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Originally Posted by BicycleCrazy View Post
Could something like this work in the US?

I know nobody in the video is wearing a helmet, that aside...could the concept work?

The World's Cycling City

yes. i see similar scenes every day.
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Old 10-26-13, 02:50 PM
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Originally Posted by buzzman View Post
Thank you for this link. The video was great fun to watch. I spent some time in Rotterdam and rode every where in the city as well as some jaunts into the outskirts and down to Amsterdam. I never made it to Groninger- I would have loved it though.

Would it work here in the US? of course it could, BUT to get a sense of the challenges it would face spend some time here in A & S for a while. There is a cadre of folks who go into lock down mode about everything. The video shows combinations of separated infrastructure, bike lanes, sharing lanes and roads with autos, bike share programs, cyclists running randomly through intersections without stop lights or stop signs, helmet less riders, children not in child seats, people riding two to a bike, riding one handed, riding in street clothes and on and on and on.

It would require an open mindedness and flexibility I seldom see demonstrated here in A & S and, unfortunately, some of that entrenchment is similar to some of the obstructionists within the bike community when advocating for the kinds of changes seen in the video.

This is why I've moved a good portion of my eggs out of the bike advocacy only basket and spread them about with groups like Livable Streets, who advocate for better cities for all. Those groups seem to have more creative ideas and are willing to try some stuff that may or may not work but change things up, ultimately for the better.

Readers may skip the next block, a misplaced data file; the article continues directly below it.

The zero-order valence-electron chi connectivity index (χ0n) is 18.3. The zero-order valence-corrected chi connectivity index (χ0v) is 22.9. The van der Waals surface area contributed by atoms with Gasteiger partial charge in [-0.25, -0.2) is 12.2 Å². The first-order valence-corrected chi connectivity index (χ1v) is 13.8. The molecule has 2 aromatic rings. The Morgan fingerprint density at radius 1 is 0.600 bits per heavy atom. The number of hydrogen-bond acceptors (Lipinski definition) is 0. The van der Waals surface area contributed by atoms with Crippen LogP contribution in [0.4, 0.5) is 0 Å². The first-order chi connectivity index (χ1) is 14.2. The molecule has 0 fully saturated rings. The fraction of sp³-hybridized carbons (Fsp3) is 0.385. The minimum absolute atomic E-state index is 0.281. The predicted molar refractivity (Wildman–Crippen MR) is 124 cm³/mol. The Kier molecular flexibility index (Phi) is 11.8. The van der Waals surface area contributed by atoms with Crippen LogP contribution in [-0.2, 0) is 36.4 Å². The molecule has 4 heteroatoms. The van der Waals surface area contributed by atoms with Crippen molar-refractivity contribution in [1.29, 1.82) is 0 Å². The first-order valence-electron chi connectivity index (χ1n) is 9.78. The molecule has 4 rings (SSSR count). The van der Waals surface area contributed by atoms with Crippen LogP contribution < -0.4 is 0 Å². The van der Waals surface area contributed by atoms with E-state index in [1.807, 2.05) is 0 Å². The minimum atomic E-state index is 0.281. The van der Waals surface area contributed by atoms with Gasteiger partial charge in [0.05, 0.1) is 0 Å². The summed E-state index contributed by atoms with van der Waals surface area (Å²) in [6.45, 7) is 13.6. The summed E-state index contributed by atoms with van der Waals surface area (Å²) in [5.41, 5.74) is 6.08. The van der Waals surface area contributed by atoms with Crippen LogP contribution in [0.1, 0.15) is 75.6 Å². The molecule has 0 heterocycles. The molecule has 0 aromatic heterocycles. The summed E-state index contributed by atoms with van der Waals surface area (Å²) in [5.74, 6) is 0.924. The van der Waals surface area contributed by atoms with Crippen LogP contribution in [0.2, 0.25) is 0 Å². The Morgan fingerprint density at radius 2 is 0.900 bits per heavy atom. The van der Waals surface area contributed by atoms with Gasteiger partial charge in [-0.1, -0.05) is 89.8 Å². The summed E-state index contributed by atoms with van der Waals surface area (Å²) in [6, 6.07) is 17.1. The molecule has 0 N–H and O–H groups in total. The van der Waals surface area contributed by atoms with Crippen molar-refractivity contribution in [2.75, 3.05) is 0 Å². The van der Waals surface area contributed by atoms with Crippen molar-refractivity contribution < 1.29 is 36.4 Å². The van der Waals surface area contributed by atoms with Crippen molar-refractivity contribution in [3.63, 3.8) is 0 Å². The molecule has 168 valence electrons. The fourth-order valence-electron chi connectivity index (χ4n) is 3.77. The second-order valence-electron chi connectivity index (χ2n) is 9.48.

mode share in holland was high PRIOR to the construction of the glorious infrastructure shown in that film. maybe instead of pining away for the next 500 feet of faux-world-class physically-separated infrastructure on a low-speed and low-traffic road we could ask ourselves what the dutch were doing before they spent billions of euros upgrading their infrastructure?

imo, only when copenhamsterdamistas stop scoffing at bike lanes, advisory bike lanes, and even the much maligned sharrow will we see real progress in building a connected cycling network in USAnian cities.
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Old 10-26-13, 04:14 PM
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Originally Posted by spare_wheel View Post


mode share in holland was high PRIOR to the construction of the glorious infrastructure shown in that film. maybe instead of pining away for the next 500 feet of faux-world-class physically-separated infrastructure on a low-speed and low-traffic road we could ask ourselves what the dutch were doing before they spent billions of euros upgrading their infrastructure?